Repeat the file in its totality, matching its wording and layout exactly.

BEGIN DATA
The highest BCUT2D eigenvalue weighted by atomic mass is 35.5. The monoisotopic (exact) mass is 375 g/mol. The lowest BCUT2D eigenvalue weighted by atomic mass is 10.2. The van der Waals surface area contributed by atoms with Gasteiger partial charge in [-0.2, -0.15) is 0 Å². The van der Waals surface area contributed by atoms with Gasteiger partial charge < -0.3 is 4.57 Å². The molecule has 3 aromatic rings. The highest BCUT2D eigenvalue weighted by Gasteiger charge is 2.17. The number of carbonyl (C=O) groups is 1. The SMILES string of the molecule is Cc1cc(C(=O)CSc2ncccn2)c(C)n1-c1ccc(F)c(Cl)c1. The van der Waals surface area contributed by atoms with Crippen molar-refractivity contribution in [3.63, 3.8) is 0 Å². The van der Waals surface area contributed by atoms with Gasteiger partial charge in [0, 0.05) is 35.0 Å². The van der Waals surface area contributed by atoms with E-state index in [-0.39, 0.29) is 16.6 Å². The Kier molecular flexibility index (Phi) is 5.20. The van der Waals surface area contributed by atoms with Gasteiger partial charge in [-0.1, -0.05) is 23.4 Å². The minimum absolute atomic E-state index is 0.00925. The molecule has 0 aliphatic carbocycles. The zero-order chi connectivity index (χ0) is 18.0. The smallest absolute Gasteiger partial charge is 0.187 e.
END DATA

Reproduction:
The highest BCUT2D eigenvalue weighted by atomic mass is 35.5. The monoisotopic (exact) mass is 375 g/mol. The lowest BCUT2D eigenvalue weighted by atomic mass is 10.2. The van der Waals surface area contributed by atoms with Gasteiger partial charge in [-0.2, -0.15) is 0 Å². The van der Waals surface area contributed by atoms with Gasteiger partial charge < -0.3 is 4.57 Å². The molecule has 3 aromatic rings. The highest BCUT2D eigenvalue weighted by Gasteiger charge is 2.17. The number of carbonyl (C=O) groups is 1. The SMILES string of the molecule is Cc1cc(C(=O)CSc2ncccn2)c(C)n1-c1ccc(F)c(Cl)c1. The van der Waals surface area contributed by atoms with Crippen molar-refractivity contribution in [3.63, 3.8) is 0 Å². The van der Waals surface area contributed by atoms with Gasteiger partial charge in [0, 0.05) is 35.0 Å². The van der Waals surface area contributed by atoms with E-state index in [-0.39, 0.29) is 16.6 Å². The Kier molecular flexibility index (Phi) is 5.20. The van der Waals surface area contributed by atoms with Gasteiger partial charge in [-0.1, -0.05) is 23.4 Å². The minimum absolute atomic E-state index is 0.00925. The molecule has 0 aliphatic carbocycles. The zero-order chi connectivity index (χ0) is 18.0. The smallest absolute Gasteiger partial charge is 0.187 e.